Monday, July 8, 2013

Criminal defence lawyer and civil rights advocate John Norris is the David Asper Centre for Constitutional Rights litigator-in-residence for the fall of 2013.

As part of the arrangement, Norris will teach constitutional advocacy at the centre’s clinic at the University of Toronto Faculty of Law.

During his time there, the Toronto-based criminal lawyer will draw from his “extensive experience advocating for the Charter rights of his clients,” the university said. In addition to mentoring students in their clinic work, Norris will also give a public lecture at the law school.

“I have a long-standing affiliation with the U of T law school,” Norris said.

“I am a graduate of the school and I’ve been teaching there for more than 15 years. One thing I’ve found personally rewarding about my work at the law school is that it allows me to bring my practice into the academic environment. This opportunity is another great chance to do that.”

Norris has provided services to the centre on pro bono basis in the past, said executive director Cheryl Milne.

“We are very pleased to work with him again and to give the students more time to learn from his extensive experience.”

Lawyers who are members of the Barreau du Québec and any other jurisdiction in Canada will have to have liability insurance coverage in both provinces in order to practise in Ontario, according to the Law Society of Upper Canada.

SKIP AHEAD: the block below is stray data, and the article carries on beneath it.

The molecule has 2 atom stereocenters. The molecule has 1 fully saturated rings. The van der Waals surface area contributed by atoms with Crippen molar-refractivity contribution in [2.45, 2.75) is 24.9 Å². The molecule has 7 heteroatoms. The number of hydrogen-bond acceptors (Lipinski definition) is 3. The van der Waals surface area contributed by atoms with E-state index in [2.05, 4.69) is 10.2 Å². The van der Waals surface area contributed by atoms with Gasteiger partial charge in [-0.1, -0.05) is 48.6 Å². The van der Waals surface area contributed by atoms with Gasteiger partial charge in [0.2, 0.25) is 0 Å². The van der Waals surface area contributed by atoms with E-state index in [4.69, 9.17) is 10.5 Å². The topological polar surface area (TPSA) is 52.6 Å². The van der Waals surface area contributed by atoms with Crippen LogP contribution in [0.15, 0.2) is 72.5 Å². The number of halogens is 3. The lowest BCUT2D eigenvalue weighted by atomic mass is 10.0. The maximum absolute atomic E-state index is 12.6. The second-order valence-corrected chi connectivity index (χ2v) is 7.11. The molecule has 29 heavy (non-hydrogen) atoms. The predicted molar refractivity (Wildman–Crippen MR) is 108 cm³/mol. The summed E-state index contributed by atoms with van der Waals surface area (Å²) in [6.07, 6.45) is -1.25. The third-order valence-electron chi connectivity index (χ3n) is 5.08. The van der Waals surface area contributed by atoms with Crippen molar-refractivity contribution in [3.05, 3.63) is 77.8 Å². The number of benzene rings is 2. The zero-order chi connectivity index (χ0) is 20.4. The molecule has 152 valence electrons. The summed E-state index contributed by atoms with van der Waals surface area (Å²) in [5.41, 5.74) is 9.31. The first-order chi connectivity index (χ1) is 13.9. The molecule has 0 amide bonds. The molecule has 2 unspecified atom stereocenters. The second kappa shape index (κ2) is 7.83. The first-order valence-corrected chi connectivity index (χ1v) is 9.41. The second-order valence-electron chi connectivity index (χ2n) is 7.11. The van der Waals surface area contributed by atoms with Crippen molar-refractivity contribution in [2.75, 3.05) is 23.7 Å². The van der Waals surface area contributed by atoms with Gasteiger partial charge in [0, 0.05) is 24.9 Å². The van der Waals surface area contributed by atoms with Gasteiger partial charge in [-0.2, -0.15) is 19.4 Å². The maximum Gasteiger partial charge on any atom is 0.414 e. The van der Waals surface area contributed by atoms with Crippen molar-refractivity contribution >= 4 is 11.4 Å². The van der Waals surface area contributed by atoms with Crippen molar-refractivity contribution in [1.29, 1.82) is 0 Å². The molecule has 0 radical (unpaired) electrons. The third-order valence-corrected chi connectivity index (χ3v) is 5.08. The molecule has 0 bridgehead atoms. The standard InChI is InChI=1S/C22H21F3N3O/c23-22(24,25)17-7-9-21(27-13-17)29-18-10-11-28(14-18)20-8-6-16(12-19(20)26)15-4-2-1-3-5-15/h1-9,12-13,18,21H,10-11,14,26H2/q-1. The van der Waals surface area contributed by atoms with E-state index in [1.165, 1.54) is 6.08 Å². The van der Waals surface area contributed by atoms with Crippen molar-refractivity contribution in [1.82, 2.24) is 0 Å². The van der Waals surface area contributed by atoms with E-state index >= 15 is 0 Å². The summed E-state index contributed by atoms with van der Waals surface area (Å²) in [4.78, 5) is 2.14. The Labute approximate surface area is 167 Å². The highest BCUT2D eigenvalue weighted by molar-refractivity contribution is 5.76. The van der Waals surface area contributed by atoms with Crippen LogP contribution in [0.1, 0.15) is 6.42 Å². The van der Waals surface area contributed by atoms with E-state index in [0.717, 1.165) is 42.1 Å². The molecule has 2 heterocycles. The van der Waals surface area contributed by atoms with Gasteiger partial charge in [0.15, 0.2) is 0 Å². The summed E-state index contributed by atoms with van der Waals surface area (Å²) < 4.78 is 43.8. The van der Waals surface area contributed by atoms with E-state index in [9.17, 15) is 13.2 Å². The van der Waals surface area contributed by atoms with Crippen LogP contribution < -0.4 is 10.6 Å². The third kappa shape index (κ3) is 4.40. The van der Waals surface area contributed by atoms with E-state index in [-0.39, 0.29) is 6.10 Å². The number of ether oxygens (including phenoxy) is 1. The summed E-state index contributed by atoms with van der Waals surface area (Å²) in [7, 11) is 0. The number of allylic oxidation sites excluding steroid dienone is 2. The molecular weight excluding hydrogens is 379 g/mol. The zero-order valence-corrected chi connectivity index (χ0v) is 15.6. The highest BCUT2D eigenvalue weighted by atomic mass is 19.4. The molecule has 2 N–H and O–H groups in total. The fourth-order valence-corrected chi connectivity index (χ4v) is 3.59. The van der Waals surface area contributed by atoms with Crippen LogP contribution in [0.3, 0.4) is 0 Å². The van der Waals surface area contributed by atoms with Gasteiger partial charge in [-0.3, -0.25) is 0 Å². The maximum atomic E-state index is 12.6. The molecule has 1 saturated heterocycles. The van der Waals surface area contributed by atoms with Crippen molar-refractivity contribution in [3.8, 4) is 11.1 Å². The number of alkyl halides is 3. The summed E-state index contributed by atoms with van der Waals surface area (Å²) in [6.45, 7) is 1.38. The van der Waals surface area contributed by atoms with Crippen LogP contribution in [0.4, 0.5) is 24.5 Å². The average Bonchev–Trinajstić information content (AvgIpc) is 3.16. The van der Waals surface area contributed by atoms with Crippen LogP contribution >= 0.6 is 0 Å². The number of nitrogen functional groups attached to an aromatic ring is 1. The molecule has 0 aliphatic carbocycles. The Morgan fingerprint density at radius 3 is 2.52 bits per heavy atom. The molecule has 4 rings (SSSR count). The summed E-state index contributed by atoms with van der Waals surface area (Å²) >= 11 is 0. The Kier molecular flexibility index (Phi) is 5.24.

Convocation approved the insurance requirement as part of the national mobility agreement on June 27. The requirement will mean additional costs for Quebec lawyers who are also members of another law society under the agreement.

The additional coverage is necessary because the barreau’s insurance plan for lawyers doesn’t cover them for complaints they receive while acting in their role as members of another law society. Ontario lawyers working in Quebec will also have to carry liability insurance in both jurisdictions.

“While the committee recognizes that this approach imposes additional costs on the lawyers and would require a different approach to the insurance issue for mobility to and from the barreau than exists for mobility between and among the other jurisdictions, it agrees that the public interest benefits of this approach are the paramount consideration,” the law society’s interjurisdictional mobility committee wrote in a report.

Former Supreme Court justice Frank Iacobucci will represent the Ontario government as lead negotiator in discussions with the chiefs of the Matawa Tribal Council on the mineral exploration project known as the Ring of Fire.

The Ring of Fire, located 540 kilometers northeast of Thunder Bay, Ont., is a mineral-rich region with the largest deposit of chromite in North America. Chromite is a key component of stainless steel.

Former Liberal MP Bob Rae will also participate in the discussions as lead negotiator for the chief of the Matawa Tribal Council. Environmental protection, resource revenue sharing, and infrastructure planning will be some of the topics raised in the talks.

Iacobucci will report directly to Michael Gravelle, minister of northern development and mines.

“The province is taking a smart, sustainable, and collaborative approach to resource development in the Ring of Fire. We want development to deliver social and economic benefits for all Ontarians while collaborating with First Nations and ensuring environmental responsibility,” said Gravelle.

“I am confident that Mr. Iacobucci will help ensure that everyone benefits from the economic and social opportunities of this unprecedented natural resource.”

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